TV

Raoul Peck: "You cannot hide the truth any more..."

Truth is stranger than fiction – but now it has also become more entertaining. Film-makers Raoul Peck and Rashida Jones consider how the “golden age” of documentaries may be the cure for our post-truth world

In a so-called post-truth age documentaries have never been more important, as film-makers coax out new ways to inform and educate as well as entertain. And they have never been more popular.

Take Making a Murderer, the utterly compelling, adrenalised, immersive true crime story that became the TV phenomenon of 2016. It utilised all the long-form storytelling skills of the current golden age of drama, ending with as many questions for us as viewers as for the law enforcement officers of Manitowoc County and Wisconsin’s judiciary system. Why were we watching – were we complicit in a form of misery porn or active in a project shining a light on failings in the US justice system? These questions are picked up in new Netflix doc Casting JonBenet, which looks to repeat Making a Murderer’s success, before that show’s second season airs later this year.

New technology enables cameras to get where they never could before, which doesn’t only help David Attenborough in the natural history sphere, but enabled Exodus on BBC2 to tell real-life refugee stories, filmed on mobile phones from Syria right across Europe. Their next project is Breadline, where they aim to help people who rely on foodbanks to record their own stories.

I grew up watching Hollywood films and there was not one single film where I could see my story

While hard-hitting political and activist documentaries have long had a strong history at the Oscars, Michael Moore’s crossover into the mainstream seemed like an anomaly. Now, factual films are big box office. OJ: Made in America won this year’s award, with its stunning portrait of the rise, murder trial and fall of a sporting hero through the lens of race relations in LA. Also nominated was Raoul Peck’s uncompromising I Am Not Your Negro (pictured above), using the words and works of playwright and essayist James Baldwin to present uncomfortable truths about race in the US.

Casting JonBenet: Are we in a post-true crime TV era?

“I grew up watching Hollywood films and there was not one single film where I could see my story,” says Peck. “And when I was a young man, there were not many writers you could read and think: this is my story, this is my narrative. Baldwin did it not only from the point of view of the black man, or the black gay man, he did it from a very humanistic point of view.

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“He wrote 60 years ago about moral monsters and today it is even more impactful,” he continues. “We live in a world of images and suddenly started to see images of the reality of young black men and girls being killed by the police. But it is nothing new. In the film there are at least three pictures when you see Malcolm X or Martin Luther King or Medgar Evers holding a sign saying ‘End Police Brutality’.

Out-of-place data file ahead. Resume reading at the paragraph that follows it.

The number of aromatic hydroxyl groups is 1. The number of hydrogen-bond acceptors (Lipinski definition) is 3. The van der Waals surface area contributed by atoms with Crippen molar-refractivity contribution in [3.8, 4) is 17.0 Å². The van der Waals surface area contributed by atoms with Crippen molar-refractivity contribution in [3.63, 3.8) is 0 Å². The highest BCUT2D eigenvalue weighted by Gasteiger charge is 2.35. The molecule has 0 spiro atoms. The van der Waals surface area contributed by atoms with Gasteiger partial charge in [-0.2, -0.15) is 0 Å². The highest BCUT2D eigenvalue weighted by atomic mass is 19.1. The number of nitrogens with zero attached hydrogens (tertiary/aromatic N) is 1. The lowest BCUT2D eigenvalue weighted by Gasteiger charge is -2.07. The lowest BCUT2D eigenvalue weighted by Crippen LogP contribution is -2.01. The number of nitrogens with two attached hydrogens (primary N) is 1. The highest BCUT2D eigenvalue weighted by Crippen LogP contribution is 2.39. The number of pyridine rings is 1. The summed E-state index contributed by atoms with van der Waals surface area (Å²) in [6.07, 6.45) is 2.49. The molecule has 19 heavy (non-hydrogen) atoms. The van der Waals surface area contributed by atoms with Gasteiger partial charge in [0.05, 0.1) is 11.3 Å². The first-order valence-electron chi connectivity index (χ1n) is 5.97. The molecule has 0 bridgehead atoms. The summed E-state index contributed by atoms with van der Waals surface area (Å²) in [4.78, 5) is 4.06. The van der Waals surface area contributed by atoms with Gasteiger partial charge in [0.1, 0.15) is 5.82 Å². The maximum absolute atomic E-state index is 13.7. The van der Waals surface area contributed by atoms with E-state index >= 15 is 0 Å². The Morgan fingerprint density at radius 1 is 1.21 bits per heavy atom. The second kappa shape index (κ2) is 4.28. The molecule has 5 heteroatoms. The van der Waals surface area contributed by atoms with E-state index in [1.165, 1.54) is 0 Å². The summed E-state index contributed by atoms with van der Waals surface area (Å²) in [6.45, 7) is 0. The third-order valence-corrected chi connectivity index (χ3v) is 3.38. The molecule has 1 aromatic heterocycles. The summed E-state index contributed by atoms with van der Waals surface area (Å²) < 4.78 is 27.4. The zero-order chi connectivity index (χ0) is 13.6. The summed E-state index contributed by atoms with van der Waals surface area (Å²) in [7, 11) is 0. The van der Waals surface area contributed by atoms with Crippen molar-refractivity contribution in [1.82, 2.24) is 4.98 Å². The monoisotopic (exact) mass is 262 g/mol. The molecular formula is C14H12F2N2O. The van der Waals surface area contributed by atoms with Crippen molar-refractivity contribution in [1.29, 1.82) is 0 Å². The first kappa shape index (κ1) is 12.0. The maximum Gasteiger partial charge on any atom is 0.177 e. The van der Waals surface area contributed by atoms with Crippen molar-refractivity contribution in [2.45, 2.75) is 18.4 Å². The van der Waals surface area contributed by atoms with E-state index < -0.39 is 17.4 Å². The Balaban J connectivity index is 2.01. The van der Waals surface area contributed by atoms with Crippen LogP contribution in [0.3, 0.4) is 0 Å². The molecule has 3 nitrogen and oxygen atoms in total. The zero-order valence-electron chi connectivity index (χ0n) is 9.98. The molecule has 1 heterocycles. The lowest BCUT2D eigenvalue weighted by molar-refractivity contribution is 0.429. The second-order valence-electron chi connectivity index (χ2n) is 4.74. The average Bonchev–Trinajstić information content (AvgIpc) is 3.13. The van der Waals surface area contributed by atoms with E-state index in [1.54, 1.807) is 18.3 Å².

“The new thing is that now we can see it. You cannot hide the truth any more, and if you do, you will really be a moral monster. We’ve lost the complexity of the world. We became lazy in the western world. I call it an intellectual gentrification process – we need to go back to the fundamentals, to a wider analysis to see how this world functions.”

Rashida Jones, better known for acting in Parks and Recreation and The Social Network, is one of the directors and  co-producers of new Netflix docu-series Hot Girls Wanted: Turned On, exploring the increasing impact of technology on our sex lives and relationships.

Around 70 per cent of broadband is used for porn but people can’t talk about it

“I read that one person is now documented in a day more than somebody 100 years ago was in their entire life,” Jones says. “It is crazy.”

She is talking about how intimacy and privacy could become almost alien concepts for younger generations, who have shared their entire existence online. But she could just as easily be talking about the resurgence of documentary making. “People love entertainment, as was proved by who was elected President of the US,” she adds. “And we tend to get a lot of our information from television and the movies. Our priority is to make sure we give as much information about the characters in our films and leave it up to the audience to decide how to feel.

“There is a weird paradox where privately everyone is obsessed with sex, but publicly we still consider ourselves a puritanical nation. Around 70 per cent of broadband is used for porn but people can’t talk about it, there is no intellectual, academic or public debate about it – so how is it going to get any better?”

Maybe there is hope that we might find some promised land beyond post-truth, and the popularity of documentaries might get us there. “I think the inherent nature of documentary film-making is that it is educational,” Jones says. “There is a huge responsibility to present the facts in a balanced way and make sure the truth is key.”

I Am Not Your Negro is in cinemas now; Hot Girls Wanted: Turned On is out now on Netflix

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